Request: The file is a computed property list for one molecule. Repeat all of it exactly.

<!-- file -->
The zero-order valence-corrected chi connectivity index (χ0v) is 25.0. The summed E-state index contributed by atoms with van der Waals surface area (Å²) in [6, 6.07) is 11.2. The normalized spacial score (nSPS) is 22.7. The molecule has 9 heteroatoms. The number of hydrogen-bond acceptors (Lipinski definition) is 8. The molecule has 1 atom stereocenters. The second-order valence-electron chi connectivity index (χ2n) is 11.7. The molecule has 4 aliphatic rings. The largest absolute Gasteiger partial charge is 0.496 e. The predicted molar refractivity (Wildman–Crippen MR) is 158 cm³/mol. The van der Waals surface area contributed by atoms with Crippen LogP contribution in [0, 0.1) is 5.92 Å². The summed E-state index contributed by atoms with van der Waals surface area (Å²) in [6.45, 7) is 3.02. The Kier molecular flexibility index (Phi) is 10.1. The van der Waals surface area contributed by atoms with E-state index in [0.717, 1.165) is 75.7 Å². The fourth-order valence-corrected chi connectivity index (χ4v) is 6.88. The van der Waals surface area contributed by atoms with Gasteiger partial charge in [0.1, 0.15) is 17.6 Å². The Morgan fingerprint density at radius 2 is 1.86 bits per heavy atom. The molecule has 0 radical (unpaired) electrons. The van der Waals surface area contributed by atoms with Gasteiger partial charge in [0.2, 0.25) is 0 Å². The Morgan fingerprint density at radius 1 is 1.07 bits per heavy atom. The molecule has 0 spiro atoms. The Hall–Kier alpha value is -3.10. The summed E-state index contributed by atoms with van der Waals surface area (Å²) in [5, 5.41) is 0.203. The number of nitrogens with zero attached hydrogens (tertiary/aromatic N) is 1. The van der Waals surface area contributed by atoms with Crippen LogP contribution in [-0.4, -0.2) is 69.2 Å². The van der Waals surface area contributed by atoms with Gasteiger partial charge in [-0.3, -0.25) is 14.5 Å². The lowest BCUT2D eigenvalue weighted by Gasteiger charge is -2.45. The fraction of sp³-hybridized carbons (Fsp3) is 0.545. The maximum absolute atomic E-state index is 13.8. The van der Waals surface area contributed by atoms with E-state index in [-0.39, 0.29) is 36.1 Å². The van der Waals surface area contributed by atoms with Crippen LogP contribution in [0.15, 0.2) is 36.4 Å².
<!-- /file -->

The zero-order valence-corrected chi connectivity index (χ0v) is 25.0. The summed E-state index contributed by atoms with van der Waals surface area (Å²) in [6, 6.07) is 11.2. The normalized spacial score (nSPS) is 22.7. The molecule has 9 heteroatoms. The number of hydrogen-bond acceptors (Lipinski definition) is 8. The molecule has 1 atom stereocenters. The second-order valence-electron chi connectivity index (χ2n) is 11.7. The molecule has 4 aliphatic rings. The largest absolute Gasteiger partial charge is 0.496 e. The predicted molar refractivity (Wildman–Crippen MR) is 158 cm³/mol. The van der Waals surface area contributed by atoms with Crippen LogP contribution in [0, 0.1) is 5.92 Å². The summed E-state index contributed by atoms with van der Waals surface area (Å²) in [6.45, 7) is 3.02. The Kier molecular flexibility index (Phi) is 10.1. The van der Waals surface area contributed by atoms with E-state index in [0.717, 1.165) is 75.7 Å². The fourth-order valence-corrected chi connectivity index (χ4v) is 6.88. The van der Waals surface area contributed by atoms with Gasteiger partial charge in [0.1, 0.15) is 17.6 Å². The Morgan fingerprint density at radius 2 is 1.86 bits per heavy atom. The molecule has 0 radical (unpaired) electrons. The van der Waals surface area contributed by atoms with Gasteiger partial charge in [0.2, 0.25) is 0 Å². The Morgan fingerprint density at radius 1 is 1.07 bits per heavy atom. The molecule has 0 spiro atoms. The Hall–Kier alpha value is -3.10. The summed E-state index contributed by atoms with van der Waals surface area (Å²) in [5, 5.41) is 0.203. The number of nitrogens with zero attached hydrogens (tertiary/aromatic N) is 1. The van der Waals surface area contributed by atoms with Crippen LogP contribution in [-0.4, -0.2) is 69.2 Å². The van der Waals surface area contributed by atoms with Gasteiger partial charge in [-0.3, -0.25) is 14.5 Å². The lowest BCUT2D eigenvalue weighted by Gasteiger charge is -2.45. The fraction of sp³-hybridized carbons (Fsp3) is 0.545. The maximum absolute atomic E-state index is 13.8. The van der Waals surface area contributed by atoms with E-state index in [-0.39, 0.29) is 36.1 Å². The van der Waals surface area contributed by atoms with Crippen LogP contribution in [0.15, 0.2) is 36.4 Å².